Senate Amendment to H.R. 1493, Protect and Preserve International Cultural Property Act

H.R. 1493

Protect and Preserve International Cultural Property Act

Sponsor
Rep. Eliot L. Engel

Date
April 26, 2016 (114th Congress, 2nd Session)

Staff Contact
Molly Newell

Floor Situation

On Tuesday, April 26, 2016, the House will consider the Senate Amendment to H.R. 1493, the Protect and Preserve International Cultural Property Act, under a suspension of the rules.  H.R. 1493 was introduced on March 19, 2015, by Rep. Eliot Engel (D-NY) and passed the House by voice vote on June 1, 2015. H.R. 1493 was subsequently referred to the Senate Foreign Relations Committee which order the bill reported favorably with an amendment in the nature of a substitute on January 28, 2016. H.R. 1493 passed the Senate on April 13, 2016 with an amendment by Unanimous Consent.

Bill Summary

Senate Amendment to H.R. 1493 directs the President to impose certain emergency import restrictions permitted under the Convention on Cultural Property Implementation Act on archaeological or ethnological material that has been removed from Syria since the start of its civil war, with certain exceptions if a waiver is granted. No later than one year after the date of enactment, and for the next six years after, the President is required to submit a report to Congress on the efforts of the executive branch to protect and preserve international cultural property.

Differences between the Senate Amendment and H.R. 1493, as passed by the House

  • H.R. 1493, as passed by the House, required the establishment of a Coordinating Committee on International Cultural Property Protection and the designation of a United States Coordinator for International Cultural Property Protection. The Senate Amendment, however, does not require such actions. Instead, it expresses that it is the sense of Congress that the President should establish an interagency coordinating committee to coordinate the efforts of the executive branch to protect and preserve international cultural property.
  • H.R. 1493, as passed by the House, authorized Federal agencies to enter into agreements with the Smithsonian Institution for the temporary use of the institution’s staff for the purposes of furthering international cultural property protection activities. The Senate Amendment eliminated this provision.

Background

The United States military has historically played a role in preserving and protecting cultural property during wartime. In 1943, President Franklin D. Roosevelt established a commission to advise the U.S. military on the protection of cultural property. The commission, which was commonly referred to as the “Monuments Men,” was largely credited with securing, cataloguing, and returning thousands of works of art stolen by the Nazis during World War II.[1]

The Convention on Cultural Property Implementation Act (19 U.S.C. §§ 2601-13) was enacted to implement the United States’ ratification of the United Nations Educational, Scientific and Cultural Organization’s (UNESCO) 1970 Convention on the Means of Prohibiting and Preventing the Illicit Import, Export and Transfer of Ownership of Cultural Property. This Convention provides a framework to increase cooperation among countries to reduce the pillaging of archaeological and ethnological material.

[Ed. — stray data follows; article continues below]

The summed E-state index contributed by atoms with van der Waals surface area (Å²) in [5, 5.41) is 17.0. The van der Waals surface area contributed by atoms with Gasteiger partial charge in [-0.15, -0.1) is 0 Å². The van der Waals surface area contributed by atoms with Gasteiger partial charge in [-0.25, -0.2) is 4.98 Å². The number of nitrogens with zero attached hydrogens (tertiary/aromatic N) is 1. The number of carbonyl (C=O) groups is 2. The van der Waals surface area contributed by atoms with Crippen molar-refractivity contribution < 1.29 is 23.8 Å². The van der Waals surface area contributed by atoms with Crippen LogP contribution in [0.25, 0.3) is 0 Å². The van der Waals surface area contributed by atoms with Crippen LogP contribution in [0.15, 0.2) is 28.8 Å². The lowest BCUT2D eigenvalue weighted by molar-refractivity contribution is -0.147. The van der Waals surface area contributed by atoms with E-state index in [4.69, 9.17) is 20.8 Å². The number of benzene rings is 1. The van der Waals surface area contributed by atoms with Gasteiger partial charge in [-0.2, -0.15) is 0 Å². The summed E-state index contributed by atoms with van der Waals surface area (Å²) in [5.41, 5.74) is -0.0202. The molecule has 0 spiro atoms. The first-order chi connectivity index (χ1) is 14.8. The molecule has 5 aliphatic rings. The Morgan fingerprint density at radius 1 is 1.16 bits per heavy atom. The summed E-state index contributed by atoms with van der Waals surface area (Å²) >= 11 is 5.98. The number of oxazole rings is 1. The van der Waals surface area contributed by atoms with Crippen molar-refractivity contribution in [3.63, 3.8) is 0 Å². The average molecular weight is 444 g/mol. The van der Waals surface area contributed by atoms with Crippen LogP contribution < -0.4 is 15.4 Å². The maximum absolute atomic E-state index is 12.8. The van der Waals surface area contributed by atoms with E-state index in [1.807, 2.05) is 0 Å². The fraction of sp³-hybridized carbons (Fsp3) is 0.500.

As the Islamic State of Iraq and the Levant (ISIL) forces have expanded their occupied territory in Syria and Iraq, they have destroyed and stolen many ancient artifacts that date back to Mesopotamia. ISIL has posted several videos online showing their forces destroying these artifacts; however, the true nature of their total destruction is unknown. According to the Director of Iraqi Museums, ISIL is selling many of these artifacts on the black market to criminal antique dealers.[2]  Information gained from a raid carried out by U.S. special forces on the compound of Abu Sayyaf, informally described as the chief financial officer of ISIL, in the spring of 2015 indicates that ISIL tightly controls and organizes the looting of sites and the smuggling of antiquities. [3]

On February 12, 2015, the United Nations Security Council unanimously adopted Resolution 2199, which reaffirms its decision that “all Member States shall take appropriate steps to prevent the trade in Iraqi and Syrian cultural property and other items of archaeological, historical, cultural, rare scientific, and religious importance illegally removed from Iraq since August 6, 1990 and from Syria since March 15, 2011.”

H.R. 1493 would require the President to implement the emergency import restrictions (under the Convention on Cultural Property Implementation Act) on antiquities removed from Syria since the start of that country’s civil war – thus reducing profits to ISIL and disincentivizing further looting.

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[1] http://www.monumentsmenfoundation.org/about-the-foundation
[2] http://www.cnn.com/2014/10/22/world/meast/iraq-isis-cultural-destruction/
[3] https://www.washingtonpost.com/news/worldviews/wp/2015/07/15/how-ancient-artifacts-looted-during-the-iraq-invasion-turned-up-in-the-house-of-an-islamic-state-leader/

Cost

The Congressional Budget Office (CBO) estimates that implementing the bill would cost less than $500,000 over the 2016 to 2020 period, assuming the availability of appropriated amounts. The bill directs the President to apply import restrictions to certain material from Syria with archaeological or ethnological importance. Under current law, some of that property could be imported into the United States and face customs duties. However, because the amount of such imports is expected to be small, CBO estimates that the revenue loss from the import restrictions would be less than $500,000 over the 2016 to 2025 period.

 

Additional Information

For questions or further information please contact Molly Newell with the House Republican Policy Committee by email or at 2-1374.